Tuesday, February 7, 2012

Braised Lamb Shank Garlic Mashed Potatoes Steamed Broccoli Paired with NV Running Hare Vineyard Sangiovese

Braised Lamb Shank-3

This weekend, Chef Sue and I arrived at a compromise for kitchen time.  I prepared one meal, and Chef Sue the other.  Looking to score a few points, I did the grocery shopping and picked the proteins – then left Chef Sue to decide which she preferred to prepare.  She chose the lamb shanks.  I was secretly hoping for the Lamb Shank, but in the interest of a harmonious relationship, I reluctantly gave up my dream – with a smile on my face.  Although I did not have the pleasure of preparing the lamb shank, I was rewarded with a fantastic meal and a wonderful wine pairing.

Chef Sue’s preparation of the lamb shank was phenomenal and layered with wonderful flavors.  The moderately gamey flavor of the lamb played a base note that was layered with the red wine braising liquid and wonderfully complemented with high notes of lemon zest, orange zest, and horseradish.

NV Running Hare Vineyards Sangiovese-2

To pair with this flavor filled extravaganza, I chose the NV Running Hare Vineyard Sangiovese even though our last experience with a Maryland wine was less than stellar (see Hasenpfeffer (Rabbit Stew) Spaetzle and Sautéed Brussel Sprouts Paired with a Disaster).  This pairing was the complete opposite.  Fantastic.  This wine begins with welcoming aromas of violet and thyme.  On the palate, you are rewarded with cherry, strawberry, orange peal, and a hint of vanilla wrapped in well rounded tannins. The finish is long and the fruit flavors meld to a mellow plum.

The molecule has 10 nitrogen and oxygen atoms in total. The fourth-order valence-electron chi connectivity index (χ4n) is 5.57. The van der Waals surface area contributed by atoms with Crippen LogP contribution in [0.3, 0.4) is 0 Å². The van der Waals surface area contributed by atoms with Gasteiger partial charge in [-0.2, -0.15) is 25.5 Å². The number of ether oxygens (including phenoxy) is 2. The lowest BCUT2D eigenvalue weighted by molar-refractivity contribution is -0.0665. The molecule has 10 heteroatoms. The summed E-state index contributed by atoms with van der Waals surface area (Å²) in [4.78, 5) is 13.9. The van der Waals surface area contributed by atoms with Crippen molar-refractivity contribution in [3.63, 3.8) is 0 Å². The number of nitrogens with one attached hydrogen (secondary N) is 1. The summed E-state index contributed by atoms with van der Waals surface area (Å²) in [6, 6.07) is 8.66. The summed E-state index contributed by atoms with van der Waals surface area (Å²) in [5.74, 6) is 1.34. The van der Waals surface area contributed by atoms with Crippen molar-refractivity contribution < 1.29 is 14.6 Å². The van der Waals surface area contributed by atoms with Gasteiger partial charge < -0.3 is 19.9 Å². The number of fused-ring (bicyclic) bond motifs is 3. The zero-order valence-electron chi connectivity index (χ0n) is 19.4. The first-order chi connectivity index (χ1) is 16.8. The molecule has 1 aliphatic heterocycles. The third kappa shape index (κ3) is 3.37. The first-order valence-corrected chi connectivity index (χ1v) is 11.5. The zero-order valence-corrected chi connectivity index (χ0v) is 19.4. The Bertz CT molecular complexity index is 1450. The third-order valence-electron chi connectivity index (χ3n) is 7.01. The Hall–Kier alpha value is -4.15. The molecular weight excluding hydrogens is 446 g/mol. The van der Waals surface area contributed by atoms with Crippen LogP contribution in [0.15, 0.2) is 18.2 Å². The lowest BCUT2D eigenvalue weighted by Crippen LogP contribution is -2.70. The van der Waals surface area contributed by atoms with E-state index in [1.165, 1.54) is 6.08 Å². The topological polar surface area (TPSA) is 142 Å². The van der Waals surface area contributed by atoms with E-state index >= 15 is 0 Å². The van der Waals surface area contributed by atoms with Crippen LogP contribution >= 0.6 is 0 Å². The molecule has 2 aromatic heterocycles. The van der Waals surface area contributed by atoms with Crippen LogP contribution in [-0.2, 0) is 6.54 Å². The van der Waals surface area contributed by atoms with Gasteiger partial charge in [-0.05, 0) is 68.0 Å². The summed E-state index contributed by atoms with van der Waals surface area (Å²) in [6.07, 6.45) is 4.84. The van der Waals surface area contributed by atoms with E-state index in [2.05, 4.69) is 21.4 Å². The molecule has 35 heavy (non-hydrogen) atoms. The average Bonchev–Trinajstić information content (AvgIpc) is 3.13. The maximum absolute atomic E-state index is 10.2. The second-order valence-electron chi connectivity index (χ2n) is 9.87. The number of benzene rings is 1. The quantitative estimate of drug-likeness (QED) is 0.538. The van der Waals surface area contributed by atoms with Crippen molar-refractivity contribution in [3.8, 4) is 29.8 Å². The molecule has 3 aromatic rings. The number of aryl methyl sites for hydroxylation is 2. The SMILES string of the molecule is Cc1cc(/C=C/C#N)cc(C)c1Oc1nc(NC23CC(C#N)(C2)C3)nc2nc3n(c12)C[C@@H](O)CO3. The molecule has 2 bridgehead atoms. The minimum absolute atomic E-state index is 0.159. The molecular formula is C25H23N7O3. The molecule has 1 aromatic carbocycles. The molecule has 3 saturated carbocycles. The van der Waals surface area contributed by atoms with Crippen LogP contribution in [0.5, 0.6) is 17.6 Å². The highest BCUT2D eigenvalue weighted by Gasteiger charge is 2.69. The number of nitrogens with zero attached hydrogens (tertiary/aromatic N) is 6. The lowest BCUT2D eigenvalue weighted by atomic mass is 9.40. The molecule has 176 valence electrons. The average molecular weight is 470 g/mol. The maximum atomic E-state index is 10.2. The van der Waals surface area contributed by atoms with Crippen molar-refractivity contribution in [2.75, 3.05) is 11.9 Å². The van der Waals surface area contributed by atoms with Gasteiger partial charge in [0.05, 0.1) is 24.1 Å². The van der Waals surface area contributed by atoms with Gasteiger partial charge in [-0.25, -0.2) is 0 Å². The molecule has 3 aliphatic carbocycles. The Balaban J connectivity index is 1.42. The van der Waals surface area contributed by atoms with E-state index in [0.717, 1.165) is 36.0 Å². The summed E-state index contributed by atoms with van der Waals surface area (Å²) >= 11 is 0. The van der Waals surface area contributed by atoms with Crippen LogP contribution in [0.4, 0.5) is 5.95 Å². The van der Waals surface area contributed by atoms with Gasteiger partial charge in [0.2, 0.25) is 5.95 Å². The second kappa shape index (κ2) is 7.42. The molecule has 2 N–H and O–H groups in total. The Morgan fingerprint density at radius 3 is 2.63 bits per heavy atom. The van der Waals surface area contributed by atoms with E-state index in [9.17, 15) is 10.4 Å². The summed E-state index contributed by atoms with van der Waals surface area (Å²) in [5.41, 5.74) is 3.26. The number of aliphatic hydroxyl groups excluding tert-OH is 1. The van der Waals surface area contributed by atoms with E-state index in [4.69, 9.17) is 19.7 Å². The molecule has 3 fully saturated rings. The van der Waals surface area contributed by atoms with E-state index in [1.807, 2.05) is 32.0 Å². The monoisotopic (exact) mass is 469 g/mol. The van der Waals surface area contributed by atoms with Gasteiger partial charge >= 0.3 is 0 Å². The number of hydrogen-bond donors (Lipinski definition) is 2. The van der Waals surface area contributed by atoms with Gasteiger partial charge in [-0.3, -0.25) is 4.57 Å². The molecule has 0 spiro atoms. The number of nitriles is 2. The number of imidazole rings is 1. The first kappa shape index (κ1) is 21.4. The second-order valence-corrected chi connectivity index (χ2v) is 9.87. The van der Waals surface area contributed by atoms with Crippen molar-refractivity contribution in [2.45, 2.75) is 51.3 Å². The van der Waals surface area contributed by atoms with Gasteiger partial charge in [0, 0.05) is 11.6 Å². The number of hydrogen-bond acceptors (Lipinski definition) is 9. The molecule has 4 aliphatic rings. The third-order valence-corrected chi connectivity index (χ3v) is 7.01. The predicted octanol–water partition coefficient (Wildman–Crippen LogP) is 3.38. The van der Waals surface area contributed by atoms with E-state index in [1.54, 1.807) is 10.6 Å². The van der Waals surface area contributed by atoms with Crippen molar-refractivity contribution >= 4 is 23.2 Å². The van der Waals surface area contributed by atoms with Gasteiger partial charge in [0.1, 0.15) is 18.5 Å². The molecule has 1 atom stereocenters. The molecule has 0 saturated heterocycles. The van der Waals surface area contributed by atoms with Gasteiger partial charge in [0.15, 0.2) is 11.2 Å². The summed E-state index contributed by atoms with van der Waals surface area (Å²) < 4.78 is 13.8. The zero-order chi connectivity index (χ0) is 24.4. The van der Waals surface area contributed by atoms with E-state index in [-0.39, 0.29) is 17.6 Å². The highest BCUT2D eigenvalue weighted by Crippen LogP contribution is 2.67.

NV Running Hare Vineyards Sangiovese-1

In combination with the medium-full body, the flavors complemented the lamb shank wonderfully.  This was one of those often sought occasions when the combination of flavors far exceeded the sum of the parts.  As a side note, I was a bit surprised to find a Maryland Sangiovese.  After a little searching, I found reports that the Sangiovese grapes were sourced from the Piedmont region of Italy.  In retrospect, I am not surprised.  However, I am grateful to Running Hare Vineyard for treating the grapes with care and grace.

Braised Lamb Shank-2



  • Two lamb shanks
  • 1 onion
  • 3 large carrots
  • 2 stalks celery
  • 2 tablespoons minced garlic
  • 1/2 bottle red wine
  • 1 can of beef broth
  • 1 can tomato paste
  • 1 bay leaf
  • Zest of one orange
  • Zest of one lemon
  • Teaspoon of fresh rosemary
  • 2 tablespoons horseradish
  • Salt and pepper to taste


  1. Dry the lamb shanks and season with salt and pepper.
  2. Seer shanks over medium high heat in a large pot or Dutch oven coated with olive oil.
  3. Remove shanks and add thinly sliced onion, sliced carrots, sliced celery, and garlic. Sauté until edges are brown.
  4. Add tomato paste, continue to cook for 5 minutes.
  5. Add 1/2 bottle of wine and beef broth, a bay leaf, salt and pepper.
  6. Add lamb shanks and place in oven preheated to 300 for 2 1/2 hours.
  7. Combine orange zest, lemon zest, rosemary, and horseradish and mix to a paste.
  8. When done, remove lamb shanks from the Dutch oven and place on a piece of foil large enough to completely enclose both shanks.
  9. Spread the horseradish mixture over the shanks, wrap up in foil, place on a sheet pan, and put back in the oven at 350 for 15 minutes.
  10. While the shanks are finishing, take two cups of the braising liquid along with the vegetables and blend with juice of 1/2 lime, salt and pepper to taste.
  11. Remove the lamb shanks and serve with gravy from blender.

In vino veritas, buen provecho.


1 comment:

  1. When people think of a joint of lamb they tend to think of roast lamb and mint sauce, whilst this is truly delicious there are so many other recipes that you can choose using different cuts of Lamb. rack of lamb